Changes in the public housing landscape?

The ratio of home owners living in private homes versus HDB flats have been rising. The proportion of HDB flats in Singapore’s total housing stock is also smaller now compared to 10 years ago despite more public housing being made available with the government’s moves in the last few years to ramp up supply of new flats.

HDB flats STB photoPhoto credit: Singapore Tourism Board

Last year, with just slightly more than 1 million HDB units, the percentage of public housing stock stood at 73 per cent. In 2006, with 880,000 units, the proportion was 78 per cent. Respectively, the number of private condominium units and landed homes was 372,0000 and 243,000 with the percentage growing from 22 to 27 per cent within a decade.

Does this signify Singapore’s rising living standards and that more are now able to afford private housing? How has the functionality and affordability of public housing changed over the years? Recent government reports indicates that the percentage of BTO flat buyers who defer on their purchase after they have been invited to collect their keys is now less than 2 per cent. This could mean that more are now taking better stock of their finances and are able to make sustained payments for their new flats despite rising prices. The resale market could also be stabilising as more are finding it easier to sell off their existing flats within a reasonable grace period.

Bidadari HDB flats 2Photo credit: Housing Board (HDB)

National Development Minister Lawrence Wong has however reminded buyers to take into account market fluctuations when computing the financing of their new home with proceeds from sales of their existing flat. In provisional cases where buyers are unable to find buyers for or let go of their existing HDB Flat, the government does offer time extensions and exercise some flexibility for example waiving the required forfeiture payment.

1 in 5 first-time HDB Flat buyers opt for resale

CLementiHDBIt has become easier for first-time HDB flat buyers to secure a new flat directly from the Housing Board (HDB) but some are still opting for one in the resale market. 95 per cent of new Build-to-order (BTO) units are now reserved for first-time buyers. But yet figures have shown that 1 in 5 first-time HDB flat buyers are still choosing to buy a unit from the resale flat market instead of applying for a new one.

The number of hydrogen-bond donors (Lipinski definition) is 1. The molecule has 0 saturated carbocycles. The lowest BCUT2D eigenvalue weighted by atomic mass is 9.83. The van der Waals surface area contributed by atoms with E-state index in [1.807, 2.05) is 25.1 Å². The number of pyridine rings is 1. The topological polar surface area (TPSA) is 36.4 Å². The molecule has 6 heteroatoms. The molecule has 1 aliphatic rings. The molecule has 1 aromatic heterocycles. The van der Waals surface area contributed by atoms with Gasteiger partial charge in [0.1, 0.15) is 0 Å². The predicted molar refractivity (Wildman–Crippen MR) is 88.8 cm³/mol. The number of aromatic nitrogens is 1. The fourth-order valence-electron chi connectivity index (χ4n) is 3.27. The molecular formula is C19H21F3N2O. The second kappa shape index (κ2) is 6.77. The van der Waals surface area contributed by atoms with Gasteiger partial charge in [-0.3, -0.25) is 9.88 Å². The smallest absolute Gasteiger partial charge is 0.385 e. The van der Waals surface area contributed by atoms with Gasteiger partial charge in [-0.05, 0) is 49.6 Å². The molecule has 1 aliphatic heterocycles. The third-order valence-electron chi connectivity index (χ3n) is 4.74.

The decline in resale flat prices, the growing pool of available resale flats on sale in mature estates and the fact that more young buyers are willing to pay dearly for older flats to get the space and location they desire could all be reasons for the high numbers of first-time buyers choosing to buy resale.  Younger families prefer homes in better locations, perhaps also to be closer to their extended families, and they now have more available stock to choose from. For buyers buying a flat near their parents, they can also receive a $20,000 housing grant.

ClementiHDBflat3,441 Singaporean families purchased a resale flat with the aid of housing grants last year – that is almost 20 per cent of the flat purchases made by first-time buyers. The remaining 80 per cent applied for 14,273 subsidised units directly from HDB. Young couples who are eager to start a family may also choose to purchase from the resale market in order to skip the waiting period of 3 to 4 years which comes with the acquisition of a new BTO flat. The now-enhanced CPF Housing Grants also mean first-time buyers can get up to to $50,000 in subsidies.

Will this then mean that resale flat sellers can price up as demand does not seem to have waned? Not necessarily so, as the option of new flats are very much available to first-time buyers. There have however been recent transactions in popular areas where records were set for resale units – such as $1.04 million for a 118 sq m resale flat on the 39th floor of Clementi Towers.

Limits placed on tenancy of private homes

From today on, private homes can no longer be tenanted by more than 6 unrelated persons. This is 2 lesser than previous cap of 8 persons.

Enforced by the Urban Redevelopment Authority (URA), the new ruling kicks in today but existing tenancy agreements of 7 or 8 persons will be allowed to carry on until May 15, 2019 regardless of the tenancy contract’s expiration date.

TownervilleThis change was made to keep the integrity and character of the local community and to ensure that residential premises integrate with the neighbourhood. The move will also better engage the services of student hostels and company dormitories. There are differing views to this change. Property agents, some landlords and even tenants may welcome this shift towards quieter and less disruptive living environments. Others who are relying on rental income to prop up their finances may have opposing views. The loss of 2 tenants could very well surmount to $1800 to $2600 in potential monthly rents.